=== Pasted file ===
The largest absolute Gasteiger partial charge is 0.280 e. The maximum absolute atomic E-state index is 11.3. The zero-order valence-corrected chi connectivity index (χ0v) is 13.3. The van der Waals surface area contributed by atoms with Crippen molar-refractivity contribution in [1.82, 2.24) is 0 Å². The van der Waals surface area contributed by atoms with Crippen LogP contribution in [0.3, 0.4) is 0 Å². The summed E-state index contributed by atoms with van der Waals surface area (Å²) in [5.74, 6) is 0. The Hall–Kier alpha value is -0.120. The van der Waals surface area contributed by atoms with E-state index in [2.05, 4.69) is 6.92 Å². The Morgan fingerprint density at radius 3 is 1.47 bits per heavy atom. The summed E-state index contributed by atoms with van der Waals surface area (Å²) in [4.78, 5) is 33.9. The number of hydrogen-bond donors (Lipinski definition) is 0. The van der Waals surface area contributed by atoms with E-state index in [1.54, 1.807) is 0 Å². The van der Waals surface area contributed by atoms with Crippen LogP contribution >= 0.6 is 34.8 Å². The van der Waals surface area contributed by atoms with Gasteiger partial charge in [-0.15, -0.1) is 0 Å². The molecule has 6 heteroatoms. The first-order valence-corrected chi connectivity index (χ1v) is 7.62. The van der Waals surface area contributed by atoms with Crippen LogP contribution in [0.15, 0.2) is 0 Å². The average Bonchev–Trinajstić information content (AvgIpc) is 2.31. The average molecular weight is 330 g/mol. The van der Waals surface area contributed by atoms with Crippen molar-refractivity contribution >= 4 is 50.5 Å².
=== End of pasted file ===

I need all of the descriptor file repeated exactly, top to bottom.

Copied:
The largest absolute Gasteiger partial charge is 0.280 e. The maximum absolute atomic E-state index is 11.3. The zero-order valence-corrected chi connectivity index (χ0v) is 13.3. The van der Waals surface area contributed by atoms with Crippen molar-refractivity contribution in [1.82, 2.24) is 0 Å². The van der Waals surface area contributed by atoms with Crippen LogP contribution in [0.3, 0.4) is 0 Å². The summed E-state index contributed by atoms with van der Waals surface area (Å²) in [5.74, 6) is 0. The Hall–Kier alpha value is -0.120. The van der Waals surface area contributed by atoms with E-state index in [2.05, 4.69) is 6.92 Å². The Morgan fingerprint density at radius 3 is 1.47 bits per heavy atom. The summed E-state index contributed by atoms with van der Waals surface area (Å²) in [4.78, 5) is 33.9. The number of hydrogen-bond donors (Lipinski definition) is 0. The van der Waals surface area contributed by atoms with E-state index in [1.54, 1.807) is 0 Å². The van der Waals surface area contributed by atoms with Crippen LogP contribution >= 0.6 is 34.8 Å². The van der Waals surface area contributed by atoms with Gasteiger partial charge in [-0.15, -0.1) is 0 Å². The molecule has 6 heteroatoms. The first-order valence-corrected chi connectivity index (χ1v) is 7.62. The van der Waals surface area contributed by atoms with Crippen LogP contribution in [0.15, 0.2) is 0 Å². The average Bonchev–Trinajstić information content (AvgIpc) is 2.31. The average molecular weight is 330 g/mol. The van der Waals surface area contributed by atoms with Crippen molar-refractivity contribution >= 4 is 50.5 Å².